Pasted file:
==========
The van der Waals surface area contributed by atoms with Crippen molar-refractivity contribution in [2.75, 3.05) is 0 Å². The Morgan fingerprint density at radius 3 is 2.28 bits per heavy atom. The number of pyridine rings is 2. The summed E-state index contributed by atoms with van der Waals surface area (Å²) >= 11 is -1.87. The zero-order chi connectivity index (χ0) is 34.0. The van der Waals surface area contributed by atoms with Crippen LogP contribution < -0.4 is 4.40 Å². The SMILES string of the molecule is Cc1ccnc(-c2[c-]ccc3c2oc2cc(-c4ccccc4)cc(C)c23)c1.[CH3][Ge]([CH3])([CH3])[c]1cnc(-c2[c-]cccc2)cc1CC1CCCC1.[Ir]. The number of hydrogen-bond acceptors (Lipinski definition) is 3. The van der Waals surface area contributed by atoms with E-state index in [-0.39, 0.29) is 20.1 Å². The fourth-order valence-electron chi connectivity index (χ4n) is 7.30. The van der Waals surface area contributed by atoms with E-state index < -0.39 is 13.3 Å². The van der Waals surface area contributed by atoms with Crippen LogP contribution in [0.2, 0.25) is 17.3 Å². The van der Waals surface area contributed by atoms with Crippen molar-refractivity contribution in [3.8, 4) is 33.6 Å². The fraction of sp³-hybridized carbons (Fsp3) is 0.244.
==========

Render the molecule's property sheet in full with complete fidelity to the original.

The van der Waals surface area contributed by atoms with Crippen molar-refractivity contribution in [2.75, 3.05) is 0 Å². The Morgan fingerprint density at radius 3 is 2.28 bits per heavy atom. The number of pyridine rings is 2. The summed E-state index contributed by atoms with van der Waals surface area (Å²) >= 11 is -1.87. The zero-order chi connectivity index (χ0) is 34.0. The van der Waals surface area contributed by atoms with Crippen LogP contribution < -0.4 is 4.40 Å². The SMILES string of the molecule is Cc1ccnc(-c2[c-]ccc3c2oc2cc(-c4ccccc4)cc(C)c23)c1.[CH3][Ge]([CH3])([CH3])[c]1cnc(-c2[c-]cccc2)cc1CC1CCCC1.[Ir]. The number of hydrogen-bond acceptors (Lipinski definition) is 3. The van der Waals surface area contributed by atoms with E-state index in [-0.39, 0.29) is 20.1 Å². The fourth-order valence-electron chi connectivity index (χ4n) is 7.30. The van der Waals surface area contributed by atoms with E-state index < -0.39 is 13.3 Å². The van der Waals surface area contributed by atoms with Crippen LogP contribution in [0.2, 0.25) is 17.3 Å². The van der Waals surface area contributed by atoms with Crippen molar-refractivity contribution in [3.8, 4) is 33.6 Å². The fraction of sp³-hybridized carbons (Fsp3) is 0.244.